J.F. Sanfilippo’s Italian Restaurant will close after service on Dec. 31, owner Joe Sanfilippo announced Tuesday. The restaurant has operated inside the Drury Inn & Suites at 705 North Broadway downtown since February 1991. Sanfilippo tells Off the Menu a number of factors went into the decision to close, including the departure of major companies from downtown over the years to the arrival this decade of Ballpark Village. (Post-Dispatch)

No doubt the reduction of the downtown workforce, Ballpark Village, and fewer conventions have had an impact. My only time in this building was on Saturday April 21, 2012 — for dinner solo using a Groupon.

At 7:22pm I took this photo of the empty 80s looking dining room.

At 7:50pm I photographed my pasta con broccoli.

And at 8:10pm I photographed my dessert.

As I recall, the food & service met or exceeded my expectations. The place just felt dated…bad 80s dated. Frankly, I’m surprised they didn’t close earlier than NYE. I wish them the best of luck at their Chesterfield location.

The closed J.F. Sanfilippo’s Italian Restaurant earlier this month

I do hope someone will open a new restaurant in this space — after changing the interior. XFL games begin in one year.

— Steve Patterson







Sunday Poll: Which Merger Plan (if any) Do You Prefer?

January 27, 2019 Featured, Sunday Poll Comments Off on Sunday Poll: Which Merger Plan (if any) Do You Prefer?

Please vote below

The 2020 election cycle has started. I’m not talking about presidential race either, I’m talking about competing efforts to determine how — if at all — the St. Louis region is organized.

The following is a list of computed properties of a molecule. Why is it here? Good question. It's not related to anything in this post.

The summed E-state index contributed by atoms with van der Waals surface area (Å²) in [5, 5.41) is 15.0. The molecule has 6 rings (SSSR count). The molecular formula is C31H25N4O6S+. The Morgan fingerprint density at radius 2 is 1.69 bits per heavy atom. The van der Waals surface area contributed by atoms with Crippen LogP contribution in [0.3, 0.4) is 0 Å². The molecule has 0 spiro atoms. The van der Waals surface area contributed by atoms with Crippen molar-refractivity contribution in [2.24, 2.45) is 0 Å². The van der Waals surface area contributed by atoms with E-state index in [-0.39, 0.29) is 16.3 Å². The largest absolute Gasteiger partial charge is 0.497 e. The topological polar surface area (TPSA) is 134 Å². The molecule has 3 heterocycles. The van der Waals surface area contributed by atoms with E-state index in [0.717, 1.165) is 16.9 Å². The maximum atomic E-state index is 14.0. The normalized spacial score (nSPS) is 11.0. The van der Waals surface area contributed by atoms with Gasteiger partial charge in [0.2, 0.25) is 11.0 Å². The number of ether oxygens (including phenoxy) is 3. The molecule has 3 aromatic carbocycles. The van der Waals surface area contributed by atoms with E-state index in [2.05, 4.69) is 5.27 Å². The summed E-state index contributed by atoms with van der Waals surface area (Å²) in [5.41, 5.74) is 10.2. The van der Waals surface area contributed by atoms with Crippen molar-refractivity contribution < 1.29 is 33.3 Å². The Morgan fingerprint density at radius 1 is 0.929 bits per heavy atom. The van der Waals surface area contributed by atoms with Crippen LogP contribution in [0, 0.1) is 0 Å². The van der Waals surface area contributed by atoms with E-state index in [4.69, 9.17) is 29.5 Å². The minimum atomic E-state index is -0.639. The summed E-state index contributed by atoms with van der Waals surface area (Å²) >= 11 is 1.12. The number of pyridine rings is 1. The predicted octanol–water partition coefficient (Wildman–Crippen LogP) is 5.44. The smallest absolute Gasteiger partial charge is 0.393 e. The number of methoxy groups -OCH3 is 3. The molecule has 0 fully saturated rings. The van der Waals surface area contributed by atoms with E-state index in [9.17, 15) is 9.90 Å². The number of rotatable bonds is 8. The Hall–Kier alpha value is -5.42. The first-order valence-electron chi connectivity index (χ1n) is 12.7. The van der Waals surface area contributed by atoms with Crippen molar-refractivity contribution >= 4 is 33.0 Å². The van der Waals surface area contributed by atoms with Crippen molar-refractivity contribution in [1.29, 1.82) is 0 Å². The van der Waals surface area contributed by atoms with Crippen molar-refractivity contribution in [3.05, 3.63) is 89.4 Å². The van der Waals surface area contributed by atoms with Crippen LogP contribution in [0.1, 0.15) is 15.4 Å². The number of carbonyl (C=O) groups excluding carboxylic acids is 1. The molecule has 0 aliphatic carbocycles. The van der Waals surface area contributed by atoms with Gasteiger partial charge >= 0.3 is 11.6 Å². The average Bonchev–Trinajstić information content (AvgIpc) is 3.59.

Local mayors and elected officials made official Thursday night their effort to stop any forced consolidation of municipal governments in St. Louis County by a statewide vote and to keep any decisions about the shape of government in local residents’ hands.

The voice vote came without dissent at a meeting of the Municipal League of Metro St. Louis at Chesterfield City Hall. (Post-Dispatch)

This is to counter a statewide vote on a plan backed by a nonprofit called Better Together. See St. Louis city and county: Divorced in 1876. Remarried in 2020?

This is the basis for today’s non-scientific poll:

This poll will close at 8pm, any efforts to swing the poll outcome will result in early closure.

— Steve Patterson

St. Louis Board of Aldermen: New Board Bills Week 30 of 2018-2019 Session

January 25, 2019 Board of Aldermen, Featured Comments Off on St. Louis Board of Aldermen: New Board Bills Week 30 of 2018-2019 Session

St. Louis City Hall

The St. Louis Board of Aldermen will meet at 10am today, their 30th meeting of the 2018-2019 session. This is the first full board meeting of 2019.

Today’s agenda includes four (4) new bills covering a wide variety of issues:

  • B.B.#233 – Arnowitz – An Ordinance authorizing and directing the Director of the Department of Human Services, to accept funding in an amount not to exceed fifteen thousand dollars ($15,000) from the OASIS Institute and to enter into and execute agreements with the OASIS Institute in substantially the same form as Exhibit A and Exhibit B, attached hereto and incorporated herein by reference, for the purpose of providing two fall prevention programs for older adults; appropriating said funds and authorizing the Director of the Department of Human Services, upon approval of the Board of Estimate and Apportionment, to expend such funds as permitted by the agreements; and containing an emergency clause.